The first people to use the name Whylie were a family of Strathclyde- Britons
who lived in the Scottish/English Borderlands. The name comes from when someone lived in Dumfries.
Early Origins of the Whylie family
The surname Whylie was first found in Dumfriesshire
(Gaelic: Siorrachd Dhùn Phris), a Southern area, bordering on England
that today forms part of the Dumfries and Galloway
Council Area, where they held a family seat
from ancient times.
Early History of the Whylie family
This web page shows only a small excerpt of our Whylie research.Another 203 words (14 lines of text) covering the years 1590, 1645, 1642, 1643 and are included under the topic Early Whylie History in all our PDF Extended History products and printed products wherever possible.
Whylie Spelling Variations
Surnames that evolved in Scotland
in the Middle Ages often appear under many spelling variations
. These are due to the practice of spelling according to sound in the era before dictionaries had standardized the English language. Whylie has appeared as Wiley, Wylie, Whyley, Wyley, Wilie, Wyllie and others.
Early Notables of the Whylie family (pre 1700)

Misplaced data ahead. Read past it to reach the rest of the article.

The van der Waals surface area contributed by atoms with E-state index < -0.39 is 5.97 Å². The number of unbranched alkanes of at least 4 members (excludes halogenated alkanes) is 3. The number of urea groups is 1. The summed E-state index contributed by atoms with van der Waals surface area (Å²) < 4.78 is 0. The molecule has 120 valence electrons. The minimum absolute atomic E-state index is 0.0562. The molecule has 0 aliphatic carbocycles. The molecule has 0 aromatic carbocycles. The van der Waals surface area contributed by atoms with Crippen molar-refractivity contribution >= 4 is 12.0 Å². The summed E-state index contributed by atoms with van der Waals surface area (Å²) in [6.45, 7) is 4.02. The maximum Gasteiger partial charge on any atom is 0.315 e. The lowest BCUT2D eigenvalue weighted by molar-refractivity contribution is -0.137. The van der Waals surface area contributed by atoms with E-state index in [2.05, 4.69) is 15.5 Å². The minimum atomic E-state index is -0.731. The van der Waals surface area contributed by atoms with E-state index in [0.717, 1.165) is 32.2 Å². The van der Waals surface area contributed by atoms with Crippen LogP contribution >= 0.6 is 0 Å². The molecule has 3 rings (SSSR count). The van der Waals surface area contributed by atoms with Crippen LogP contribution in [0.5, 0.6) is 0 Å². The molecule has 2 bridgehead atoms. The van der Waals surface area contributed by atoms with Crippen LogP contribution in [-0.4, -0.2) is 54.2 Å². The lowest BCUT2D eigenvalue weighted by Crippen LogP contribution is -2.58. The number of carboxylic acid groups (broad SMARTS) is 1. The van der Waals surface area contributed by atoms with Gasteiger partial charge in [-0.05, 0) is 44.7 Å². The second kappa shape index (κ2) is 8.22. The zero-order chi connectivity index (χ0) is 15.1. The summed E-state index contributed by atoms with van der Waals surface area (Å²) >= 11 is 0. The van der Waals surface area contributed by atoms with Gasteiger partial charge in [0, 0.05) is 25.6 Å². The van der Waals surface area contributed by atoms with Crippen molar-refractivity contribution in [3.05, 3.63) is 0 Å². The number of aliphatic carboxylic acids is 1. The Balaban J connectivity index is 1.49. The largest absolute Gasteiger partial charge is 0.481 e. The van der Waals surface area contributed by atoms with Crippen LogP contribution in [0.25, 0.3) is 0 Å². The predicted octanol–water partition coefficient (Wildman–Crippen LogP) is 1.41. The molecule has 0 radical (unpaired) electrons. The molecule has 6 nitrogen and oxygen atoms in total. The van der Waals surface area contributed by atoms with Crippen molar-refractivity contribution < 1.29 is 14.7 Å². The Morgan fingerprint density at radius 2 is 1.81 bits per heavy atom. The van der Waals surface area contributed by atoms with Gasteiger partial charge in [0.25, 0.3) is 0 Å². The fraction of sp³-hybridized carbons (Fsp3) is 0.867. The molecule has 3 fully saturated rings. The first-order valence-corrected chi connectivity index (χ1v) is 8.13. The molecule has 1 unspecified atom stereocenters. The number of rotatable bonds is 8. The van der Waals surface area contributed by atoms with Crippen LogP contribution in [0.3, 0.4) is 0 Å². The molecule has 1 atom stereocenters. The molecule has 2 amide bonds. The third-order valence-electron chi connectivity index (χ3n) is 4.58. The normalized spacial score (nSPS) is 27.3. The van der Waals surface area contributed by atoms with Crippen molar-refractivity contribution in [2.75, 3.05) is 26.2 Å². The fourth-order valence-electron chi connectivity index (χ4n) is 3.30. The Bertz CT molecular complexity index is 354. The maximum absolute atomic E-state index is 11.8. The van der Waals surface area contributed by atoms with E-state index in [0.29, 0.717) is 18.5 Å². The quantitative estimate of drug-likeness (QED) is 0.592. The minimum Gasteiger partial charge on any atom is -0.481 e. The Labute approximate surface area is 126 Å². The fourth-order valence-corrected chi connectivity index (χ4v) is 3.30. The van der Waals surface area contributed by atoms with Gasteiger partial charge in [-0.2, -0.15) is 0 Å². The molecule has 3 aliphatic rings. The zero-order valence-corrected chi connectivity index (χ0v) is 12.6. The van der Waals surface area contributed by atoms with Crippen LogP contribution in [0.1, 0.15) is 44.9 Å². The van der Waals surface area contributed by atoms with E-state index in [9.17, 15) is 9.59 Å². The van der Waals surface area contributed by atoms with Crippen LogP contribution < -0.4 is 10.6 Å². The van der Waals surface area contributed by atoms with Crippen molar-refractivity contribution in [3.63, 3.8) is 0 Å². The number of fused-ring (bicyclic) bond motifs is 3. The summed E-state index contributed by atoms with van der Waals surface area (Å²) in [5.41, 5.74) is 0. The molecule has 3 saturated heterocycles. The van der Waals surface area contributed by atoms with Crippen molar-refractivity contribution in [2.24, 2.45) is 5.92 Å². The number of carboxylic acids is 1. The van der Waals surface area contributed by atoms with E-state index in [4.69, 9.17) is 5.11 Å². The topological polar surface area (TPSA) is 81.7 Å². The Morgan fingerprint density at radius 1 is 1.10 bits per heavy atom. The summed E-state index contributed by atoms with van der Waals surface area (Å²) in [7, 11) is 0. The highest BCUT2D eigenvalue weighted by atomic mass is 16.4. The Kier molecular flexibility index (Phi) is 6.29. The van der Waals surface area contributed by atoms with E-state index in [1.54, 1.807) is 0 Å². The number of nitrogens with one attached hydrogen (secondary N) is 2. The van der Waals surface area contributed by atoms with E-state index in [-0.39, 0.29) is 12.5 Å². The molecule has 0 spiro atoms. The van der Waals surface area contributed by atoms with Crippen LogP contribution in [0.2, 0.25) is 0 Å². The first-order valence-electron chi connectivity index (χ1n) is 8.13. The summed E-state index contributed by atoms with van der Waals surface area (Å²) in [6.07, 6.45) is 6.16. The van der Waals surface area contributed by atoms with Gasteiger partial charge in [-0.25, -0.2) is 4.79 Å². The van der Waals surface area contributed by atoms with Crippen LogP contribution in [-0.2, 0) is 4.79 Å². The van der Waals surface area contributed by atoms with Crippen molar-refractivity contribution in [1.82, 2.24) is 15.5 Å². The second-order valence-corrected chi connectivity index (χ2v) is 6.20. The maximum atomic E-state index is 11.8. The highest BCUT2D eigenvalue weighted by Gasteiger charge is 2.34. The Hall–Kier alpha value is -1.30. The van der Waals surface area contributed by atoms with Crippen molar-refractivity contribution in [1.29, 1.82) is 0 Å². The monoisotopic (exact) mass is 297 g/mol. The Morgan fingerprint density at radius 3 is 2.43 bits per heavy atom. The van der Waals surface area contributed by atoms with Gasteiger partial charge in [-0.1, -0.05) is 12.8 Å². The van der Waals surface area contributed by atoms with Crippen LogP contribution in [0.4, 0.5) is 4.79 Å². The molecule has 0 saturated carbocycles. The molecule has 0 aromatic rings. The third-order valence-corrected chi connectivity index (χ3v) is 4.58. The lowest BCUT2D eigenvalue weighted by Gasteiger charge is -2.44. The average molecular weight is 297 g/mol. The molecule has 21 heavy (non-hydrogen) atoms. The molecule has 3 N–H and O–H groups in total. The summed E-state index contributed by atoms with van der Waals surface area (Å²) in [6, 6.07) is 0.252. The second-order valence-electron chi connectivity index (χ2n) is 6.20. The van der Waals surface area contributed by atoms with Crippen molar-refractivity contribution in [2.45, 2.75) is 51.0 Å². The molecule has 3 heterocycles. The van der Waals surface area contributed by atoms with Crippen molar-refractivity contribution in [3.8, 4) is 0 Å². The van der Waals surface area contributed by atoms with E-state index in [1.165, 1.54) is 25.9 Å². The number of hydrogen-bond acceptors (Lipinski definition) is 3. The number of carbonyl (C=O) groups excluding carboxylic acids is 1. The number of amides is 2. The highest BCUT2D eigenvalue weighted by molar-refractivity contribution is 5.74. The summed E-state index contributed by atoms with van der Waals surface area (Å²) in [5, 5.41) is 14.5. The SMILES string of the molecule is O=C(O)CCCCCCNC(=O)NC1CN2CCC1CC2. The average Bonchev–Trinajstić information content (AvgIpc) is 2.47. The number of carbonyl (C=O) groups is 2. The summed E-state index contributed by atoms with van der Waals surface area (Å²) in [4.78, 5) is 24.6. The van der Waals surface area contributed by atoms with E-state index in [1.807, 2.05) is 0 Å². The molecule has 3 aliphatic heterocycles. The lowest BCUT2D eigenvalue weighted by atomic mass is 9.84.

Another 37 words (3 lines of text) are included under the topic Early Whylie Notables in all our PDF Extended History products and printed products wherever possible.
Migration of the Whylie family to Ireland
Some of the Whylie family moved to Ireland
, but this topic is not covered in this excerpt.Another 135 words (10 lines of text) about their life in Ireland is included in all our PDF Extended History products and printed products wherever possible.
Migration of the Whylie family to the New World and Oceana
The North American colonies beckoned, with their ample land and opportunity as their freedom from the persecution suffered by so many Clan
families back home. Many Scots even fought against England
in the American War of Independence
to gain this freedom. Recently, clan societies have allowed the ancestors of these brave Scottish settlers to rediscover their familial roots. Among them:
Whylie Settlers in United States in the 19th Century
- James Whylie, aged 19, who arrived in New York in 1812 CITATION[CLOSE]
Filby, P. William, Meyer, Mary K., Passenger and immigration lists index : a guide to published arrival records of about 500,000 passengers who came to the United States and Canada in the seventeenth, eighteenth, and nineteenth centuries. 1982-1985 Cumulated Supplements in Four Volumes Detroit, Mich. : Gale Research Co., 1985, Print (ISBN 0-8103-1795-8)
Whylie Settlers in New Zealand in the 19th Century
- Thomas Whylie, who arrived in Auckland, New Zealand aboard the ship "City of Auckland" in 1870
The Whylie Motto
The motto was originally a war cry or slogan. Mottoes first began to be shown with arms in the 14th and 15th centuries, but were not in general use until the 17th century. Thus the oldest coats of arms generally do not include a motto. Mottoes seldom form part of the grant of arms: Under most heraldic authorities, a motto is an optional component of the coat of arms, and can be added to or changed at will; many families have chosen not to display a motto.
Motto Translation: Faith.